Merits Succeed, and Procedural Arguments Rejected, in Public Bid Law Case
The Public Bid Law mandates that a public entity award a contract to the lowest, responsive, and responsible bidder unless the public entity has just cause to reject all bids. In the recent case of Ryan Gootee Gen. Contractors LLC v. Plaquemines Par. Sch. Bd., 2018-0276 (La. App. 4 Cir. 11/7/18), the public entity refused to award the contract to the apparent second low bidder even after the low bidder was judicially determined to be non-responsive. Rather, the public entity asserted various arguments solely on procedural grounds in an effort to avoid awarding the contract. In November 2018, the Fourth Circuit Court of Appeal affirmed a judgment of the trial court which determined that the challenging bidder was entitled to the award of the contract on the merits of the case and further affirmed an award of attorney’s fees and costs in favor of the contractor.
The case involved a project where only two bids were submitted. The public entity initially awarded the contract to the low bidder. The apparent second low bidder, however, challenged that award on the basis that the low bidder had failed to submit written evidence of authority of the signatory with its bid. Due to a procedural move by the public entity, the lawsuit ended up on dual tracks with the claims against the low bidder proceeding in a separate parish from the claims against the public entity. Nonetheless, the challenging bidder obtained an injunction preventing the low bidder from performing the work due to its failure to submit written evidence of authority. The apparent second low bidder then sought to compel the public entity to award it the contract. The public entity refused to do so despite the fact that a court had already determined that that the low bidder was not entitled to the contract.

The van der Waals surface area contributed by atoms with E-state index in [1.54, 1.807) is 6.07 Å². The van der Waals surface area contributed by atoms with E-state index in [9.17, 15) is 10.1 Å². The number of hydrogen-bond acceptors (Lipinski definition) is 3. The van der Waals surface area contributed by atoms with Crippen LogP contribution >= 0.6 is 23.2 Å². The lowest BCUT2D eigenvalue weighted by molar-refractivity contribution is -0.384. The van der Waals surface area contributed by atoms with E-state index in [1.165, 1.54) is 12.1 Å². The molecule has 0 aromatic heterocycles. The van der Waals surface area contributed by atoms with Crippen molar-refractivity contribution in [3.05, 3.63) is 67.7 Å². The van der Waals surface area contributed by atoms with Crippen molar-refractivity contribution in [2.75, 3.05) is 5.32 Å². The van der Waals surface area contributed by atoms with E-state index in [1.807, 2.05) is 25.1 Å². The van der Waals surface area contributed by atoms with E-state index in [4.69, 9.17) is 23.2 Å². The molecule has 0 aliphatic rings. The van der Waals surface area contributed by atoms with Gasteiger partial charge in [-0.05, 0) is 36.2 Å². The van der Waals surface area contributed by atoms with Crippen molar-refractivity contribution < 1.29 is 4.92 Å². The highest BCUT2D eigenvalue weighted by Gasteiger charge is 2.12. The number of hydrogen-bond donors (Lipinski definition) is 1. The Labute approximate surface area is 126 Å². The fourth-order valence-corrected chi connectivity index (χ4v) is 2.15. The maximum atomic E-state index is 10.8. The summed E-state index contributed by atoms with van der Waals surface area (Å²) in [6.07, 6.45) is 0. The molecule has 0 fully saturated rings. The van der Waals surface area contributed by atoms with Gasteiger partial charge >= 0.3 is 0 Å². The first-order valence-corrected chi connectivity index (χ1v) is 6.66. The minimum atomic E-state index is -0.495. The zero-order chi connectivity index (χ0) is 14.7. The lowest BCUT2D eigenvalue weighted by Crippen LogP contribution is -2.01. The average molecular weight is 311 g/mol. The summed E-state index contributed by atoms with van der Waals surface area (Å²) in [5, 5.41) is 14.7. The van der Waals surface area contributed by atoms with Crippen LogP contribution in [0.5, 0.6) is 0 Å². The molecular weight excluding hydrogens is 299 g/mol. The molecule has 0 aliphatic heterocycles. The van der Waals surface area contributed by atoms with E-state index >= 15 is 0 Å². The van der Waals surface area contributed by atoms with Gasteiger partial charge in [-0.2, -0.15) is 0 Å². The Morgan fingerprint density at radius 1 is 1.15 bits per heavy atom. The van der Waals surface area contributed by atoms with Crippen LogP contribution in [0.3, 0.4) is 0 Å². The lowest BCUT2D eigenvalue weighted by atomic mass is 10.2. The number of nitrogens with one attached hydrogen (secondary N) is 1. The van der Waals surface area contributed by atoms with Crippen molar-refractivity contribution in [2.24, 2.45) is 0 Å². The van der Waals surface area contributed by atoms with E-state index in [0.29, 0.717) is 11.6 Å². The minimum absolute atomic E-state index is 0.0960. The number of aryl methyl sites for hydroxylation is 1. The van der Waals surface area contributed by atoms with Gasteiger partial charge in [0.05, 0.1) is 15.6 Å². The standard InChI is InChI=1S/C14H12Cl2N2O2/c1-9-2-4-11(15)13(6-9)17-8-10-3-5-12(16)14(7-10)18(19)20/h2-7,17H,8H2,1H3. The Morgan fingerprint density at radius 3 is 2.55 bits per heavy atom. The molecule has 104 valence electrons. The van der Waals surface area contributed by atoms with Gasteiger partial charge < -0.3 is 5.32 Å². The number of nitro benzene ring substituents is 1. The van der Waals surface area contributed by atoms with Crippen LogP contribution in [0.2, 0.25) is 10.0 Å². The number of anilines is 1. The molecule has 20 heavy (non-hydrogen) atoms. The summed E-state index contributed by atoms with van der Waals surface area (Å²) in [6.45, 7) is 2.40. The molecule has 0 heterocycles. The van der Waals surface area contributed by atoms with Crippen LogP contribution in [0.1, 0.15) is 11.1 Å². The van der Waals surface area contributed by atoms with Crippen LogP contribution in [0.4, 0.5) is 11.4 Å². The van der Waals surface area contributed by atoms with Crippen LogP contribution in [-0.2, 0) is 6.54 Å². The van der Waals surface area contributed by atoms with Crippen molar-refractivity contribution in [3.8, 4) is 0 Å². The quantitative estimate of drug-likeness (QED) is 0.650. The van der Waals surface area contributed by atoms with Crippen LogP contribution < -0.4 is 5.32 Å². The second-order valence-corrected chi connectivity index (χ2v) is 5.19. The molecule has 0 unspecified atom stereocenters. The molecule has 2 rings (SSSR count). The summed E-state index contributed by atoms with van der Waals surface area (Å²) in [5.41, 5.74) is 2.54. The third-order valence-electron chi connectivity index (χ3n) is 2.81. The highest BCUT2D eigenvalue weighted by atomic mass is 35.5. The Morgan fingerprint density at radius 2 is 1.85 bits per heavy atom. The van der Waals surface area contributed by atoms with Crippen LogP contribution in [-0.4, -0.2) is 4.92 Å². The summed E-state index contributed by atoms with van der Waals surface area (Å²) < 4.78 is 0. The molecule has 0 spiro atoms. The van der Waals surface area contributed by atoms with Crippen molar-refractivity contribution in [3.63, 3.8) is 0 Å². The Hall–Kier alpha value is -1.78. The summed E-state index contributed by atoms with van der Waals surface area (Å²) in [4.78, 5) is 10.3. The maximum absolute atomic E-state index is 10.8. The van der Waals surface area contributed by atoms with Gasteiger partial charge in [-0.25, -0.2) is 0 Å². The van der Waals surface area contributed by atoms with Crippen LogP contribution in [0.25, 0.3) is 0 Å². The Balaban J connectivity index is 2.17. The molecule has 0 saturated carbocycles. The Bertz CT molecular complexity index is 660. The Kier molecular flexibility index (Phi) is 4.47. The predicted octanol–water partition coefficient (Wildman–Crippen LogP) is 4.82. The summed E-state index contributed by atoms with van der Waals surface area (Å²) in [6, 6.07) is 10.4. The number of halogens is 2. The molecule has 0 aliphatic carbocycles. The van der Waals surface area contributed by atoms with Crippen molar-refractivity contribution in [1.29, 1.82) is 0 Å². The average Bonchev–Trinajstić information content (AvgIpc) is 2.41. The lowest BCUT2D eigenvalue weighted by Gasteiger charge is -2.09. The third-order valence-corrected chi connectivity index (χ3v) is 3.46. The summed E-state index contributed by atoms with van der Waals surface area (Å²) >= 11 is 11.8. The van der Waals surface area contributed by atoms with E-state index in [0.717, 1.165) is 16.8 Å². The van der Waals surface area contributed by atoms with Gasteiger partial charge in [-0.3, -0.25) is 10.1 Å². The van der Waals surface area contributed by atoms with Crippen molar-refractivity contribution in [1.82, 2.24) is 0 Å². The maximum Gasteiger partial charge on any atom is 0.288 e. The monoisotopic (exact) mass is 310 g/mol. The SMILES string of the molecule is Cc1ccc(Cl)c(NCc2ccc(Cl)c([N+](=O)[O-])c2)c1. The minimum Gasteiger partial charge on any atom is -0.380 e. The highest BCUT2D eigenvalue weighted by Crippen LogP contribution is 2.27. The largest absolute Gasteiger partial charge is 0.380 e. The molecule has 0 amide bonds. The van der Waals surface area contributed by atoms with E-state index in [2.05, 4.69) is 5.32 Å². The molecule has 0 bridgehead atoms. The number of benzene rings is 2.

The public entity argued that while the low bid had been deemed non-responsive in the injunction proceeding, a judgment had not been rendered against the public entity declaring that the original award was void. As a result, the public entity asserted that unless and until the original award was specifically declared void, a second award of the contract was not required to be made to the challenging bidder. The Court rejected the public entity’s procedural argument and stated that the original award of the contract in violation of the Public Bid Law was an absolute nullity as a matter of law. As such, the original award had no legal effect and did not have to be separately declared void as the public entity asserted. Accordingly, the public entity was ordered to award the contract to the challenging bidder, Ryan Gootee General Contractors, LLC, and to pay the contractor in excess of $70,000 in attorney’s fees and costs.
The case serves as an example of an attempt by a public entity to utilize only procedural arguments to circumvent the merits of bid dispute. The Court, however, refused to allow the public entity to evade its obligation under the Public Bid Law and forced the public entity to recognize the proper lowest, responsive, and responsible bidder on the project.